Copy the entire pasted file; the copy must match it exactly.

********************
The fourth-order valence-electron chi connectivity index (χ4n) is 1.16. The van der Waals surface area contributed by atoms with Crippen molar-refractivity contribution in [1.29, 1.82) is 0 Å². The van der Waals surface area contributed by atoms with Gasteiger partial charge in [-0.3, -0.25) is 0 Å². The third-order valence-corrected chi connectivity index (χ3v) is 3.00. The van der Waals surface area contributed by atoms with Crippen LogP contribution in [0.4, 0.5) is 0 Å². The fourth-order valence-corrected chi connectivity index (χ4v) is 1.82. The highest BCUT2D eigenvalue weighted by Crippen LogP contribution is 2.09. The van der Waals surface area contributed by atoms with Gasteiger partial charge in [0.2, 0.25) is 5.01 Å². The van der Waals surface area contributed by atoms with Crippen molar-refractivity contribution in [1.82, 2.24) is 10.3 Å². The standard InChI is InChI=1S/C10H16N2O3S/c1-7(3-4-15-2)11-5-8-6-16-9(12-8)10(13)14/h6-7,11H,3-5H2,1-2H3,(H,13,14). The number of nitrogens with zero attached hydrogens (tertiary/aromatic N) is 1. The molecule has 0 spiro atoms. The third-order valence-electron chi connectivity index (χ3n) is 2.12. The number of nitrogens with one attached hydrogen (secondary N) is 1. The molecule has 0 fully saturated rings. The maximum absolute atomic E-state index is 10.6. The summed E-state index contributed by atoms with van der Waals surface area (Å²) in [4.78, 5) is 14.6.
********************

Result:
The fourth-order valence-electron chi connectivity index (χ4n) is 1.16. The van der Waals surface area contributed by atoms with Crippen molar-refractivity contribution in [1.29, 1.82) is 0 Å². The van der Waals surface area contributed by atoms with Gasteiger partial charge in [-0.3, -0.25) is 0 Å². The third-order valence-corrected chi connectivity index (χ3v) is 3.00. The van der Waals surface area contributed by atoms with Crippen LogP contribution in [0.4, 0.5) is 0 Å². The fourth-order valence-corrected chi connectivity index (χ4v) is 1.82. The highest BCUT2D eigenvalue weighted by Crippen LogP contribution is 2.09. The van der Waals surface area contributed by atoms with Gasteiger partial charge in [0.2, 0.25) is 5.01 Å². The van der Waals surface area contributed by atoms with Crippen molar-refractivity contribution in [1.82, 2.24) is 10.3 Å². The standard InChI is InChI=1S/C10H16N2O3S/c1-7(3-4-15-2)11-5-8-6-16-9(12-8)10(13)14/h6-7,11H,3-5H2,1-2H3,(H,13,14). The number of nitrogens with zero attached hydrogens (tertiary/aromatic N) is 1. The molecule has 0 spiro atoms. The third-order valence-electron chi connectivity index (χ3n) is 2.12. The number of nitrogens with one attached hydrogen (secondary N) is 1. The molecule has 0 fully saturated rings. The maximum absolute atomic E-state index is 10.6. The summed E-state index contributed by atoms with van der Waals surface area (Å²) in [4.78, 5) is 14.6.